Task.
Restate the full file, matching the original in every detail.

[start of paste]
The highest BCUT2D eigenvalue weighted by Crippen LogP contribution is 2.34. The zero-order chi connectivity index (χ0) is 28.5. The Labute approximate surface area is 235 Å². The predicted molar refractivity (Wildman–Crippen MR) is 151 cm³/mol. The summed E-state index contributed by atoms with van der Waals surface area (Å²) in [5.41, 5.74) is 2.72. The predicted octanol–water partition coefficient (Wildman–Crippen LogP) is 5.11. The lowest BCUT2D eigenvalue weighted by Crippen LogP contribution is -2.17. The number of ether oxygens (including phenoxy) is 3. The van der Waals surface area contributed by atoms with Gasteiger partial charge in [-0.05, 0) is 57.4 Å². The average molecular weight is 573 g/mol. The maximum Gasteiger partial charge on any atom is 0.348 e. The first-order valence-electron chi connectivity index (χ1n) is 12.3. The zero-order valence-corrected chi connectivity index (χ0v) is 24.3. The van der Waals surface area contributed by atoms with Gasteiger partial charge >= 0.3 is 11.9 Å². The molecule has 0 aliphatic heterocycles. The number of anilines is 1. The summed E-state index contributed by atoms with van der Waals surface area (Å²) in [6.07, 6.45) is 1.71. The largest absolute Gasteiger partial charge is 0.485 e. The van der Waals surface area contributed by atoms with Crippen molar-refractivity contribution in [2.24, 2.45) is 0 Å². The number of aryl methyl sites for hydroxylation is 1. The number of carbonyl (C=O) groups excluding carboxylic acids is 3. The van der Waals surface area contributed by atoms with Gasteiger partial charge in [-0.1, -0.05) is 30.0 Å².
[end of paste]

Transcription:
The highest BCUT2D eigenvalue weighted by Crippen LogP contribution is 2.34. The zero-order chi connectivity index (χ0) is 28.5. The Labute approximate surface area is 235 Å². The predicted molar refractivity (Wildman–Crippen MR) is 151 cm³/mol. The summed E-state index contributed by atoms with van der Waals surface area (Å²) in [5.41, 5.74) is 2.72. The predicted octanol–water partition coefficient (Wildman–Crippen LogP) is 5.11. The lowest BCUT2D eigenvalue weighted by Crippen LogP contribution is -2.17. The number of ether oxygens (including phenoxy) is 3. The van der Waals surface area contributed by atoms with Gasteiger partial charge in [-0.05, 0) is 57.4 Å². The average molecular weight is 573 g/mol. The maximum Gasteiger partial charge on any atom is 0.348 e. The first-order valence-electron chi connectivity index (χ1n) is 12.3. The zero-order valence-corrected chi connectivity index (χ0v) is 24.3. The van der Waals surface area contributed by atoms with Gasteiger partial charge >= 0.3 is 11.9 Å². The molecule has 0 aliphatic heterocycles. The number of anilines is 1. The summed E-state index contributed by atoms with van der Waals surface area (Å²) in [6.07, 6.45) is 1.71. The largest absolute Gasteiger partial charge is 0.485 e. The van der Waals surface area contributed by atoms with Crippen molar-refractivity contribution in [2.24, 2.45) is 0 Å². The number of aryl methyl sites for hydroxylation is 1. The number of carbonyl (C=O) groups excluding carboxylic acids is 3. The van der Waals surface area contributed by atoms with Gasteiger partial charge in [-0.1, -0.05) is 30.0 Å².